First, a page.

• 21. Social media Facilitates rise ofaids peer-to- amateur expertspeer learningby doingElevates DIYlearning insoc.nets Changes Increases the role of social character of networks in learning soc.nets
  • 22. Big challenge for educatorsExpertise and influence emerges in networks and algorithms Share the stage with amateur experts
  • 23. Information is Woven Into Our Lives Mobile is the needle, Social Networks are the thread Mobile… Social Networks… Moves information with us Surround us with information through our manyMakes information accessible connections ANYTIME and ANYWHERE Bring us information from Puts information at our multiple, varied sources fingertips Provide instant feedback, Magnifies the demand for meaning and context timely information Allow us to shape and createMakes information location- information ourselves and sensitive amplify others’ messages
  • 24. Consequences for learning ecosystem Social networks and social media become more important in people’s learning strategies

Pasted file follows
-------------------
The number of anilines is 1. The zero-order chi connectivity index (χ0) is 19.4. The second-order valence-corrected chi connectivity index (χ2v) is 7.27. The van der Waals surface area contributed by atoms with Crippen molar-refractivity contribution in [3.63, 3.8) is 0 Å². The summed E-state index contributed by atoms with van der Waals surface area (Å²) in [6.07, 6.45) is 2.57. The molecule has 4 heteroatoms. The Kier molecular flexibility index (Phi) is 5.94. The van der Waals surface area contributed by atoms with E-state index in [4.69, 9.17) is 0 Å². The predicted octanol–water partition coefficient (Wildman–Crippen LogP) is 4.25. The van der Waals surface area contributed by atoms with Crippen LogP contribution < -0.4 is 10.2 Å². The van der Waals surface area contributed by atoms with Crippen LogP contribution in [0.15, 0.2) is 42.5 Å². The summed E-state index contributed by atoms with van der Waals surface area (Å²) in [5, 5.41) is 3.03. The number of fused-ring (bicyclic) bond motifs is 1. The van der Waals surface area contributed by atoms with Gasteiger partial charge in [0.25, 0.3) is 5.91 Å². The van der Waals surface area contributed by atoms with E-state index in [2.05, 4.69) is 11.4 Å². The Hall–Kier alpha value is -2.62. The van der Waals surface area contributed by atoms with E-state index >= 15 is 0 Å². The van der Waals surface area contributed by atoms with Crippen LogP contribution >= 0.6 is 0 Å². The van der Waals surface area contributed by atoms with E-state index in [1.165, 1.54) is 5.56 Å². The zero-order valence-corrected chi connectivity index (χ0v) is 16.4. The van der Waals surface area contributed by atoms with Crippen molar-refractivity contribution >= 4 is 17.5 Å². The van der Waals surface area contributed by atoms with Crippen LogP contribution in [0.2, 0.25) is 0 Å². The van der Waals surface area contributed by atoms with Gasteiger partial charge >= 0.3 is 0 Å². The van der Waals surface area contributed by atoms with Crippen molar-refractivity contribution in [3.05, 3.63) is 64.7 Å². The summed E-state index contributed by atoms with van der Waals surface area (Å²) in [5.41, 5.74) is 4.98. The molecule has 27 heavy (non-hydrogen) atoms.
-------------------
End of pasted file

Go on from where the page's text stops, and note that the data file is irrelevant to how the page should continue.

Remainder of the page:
• 25. What does this mean?1) Social networks are more influential and are differently segmented and layered Sentries
  • 26. What does this mean?1) Social networks are more influential and are differently segmented and layered Evaluators
  • 27. What does this mean?1) Social networks are more influential and are differently segmented and layeredAudience = New media are the new neighborhood
  • 28. More oriented New kinds towards being of learners nodes of emerge production More reliant on feedback and responseMore self-directed More inclined toBetter arrayed to collaborationcapture new info
  • 29. Back to those 4 questions:How eductors can be evenmore valuable the world of networked individuals
  • 30. 1) What is the future of knowledge? -- Shana Ratner (1997) “Emerging Issues in Learning Communities” Old: New:Learning as transaction Learning as a process Knowledge is Knowledge is objective and subjective and certain provisional
  • 31. 1) What is the future of knowledge? -- Shana Ratner (1997) “Emerging Issues in Learning Communities” Old: New:Learning as transaction Learning as a processLearners receive Learners create knowledge knowledge
  • 32. 1) What is the future of knowledge? -- Shana Ratner (1997) “Emerging Issues in Learning Communities” Old: New:Learning as transaction Learning as a processKnowledge is organized Knowledge is organized in stable, hierarchical “ecologically”- structures that can disciplines are be treated integrative and independently of one interactive another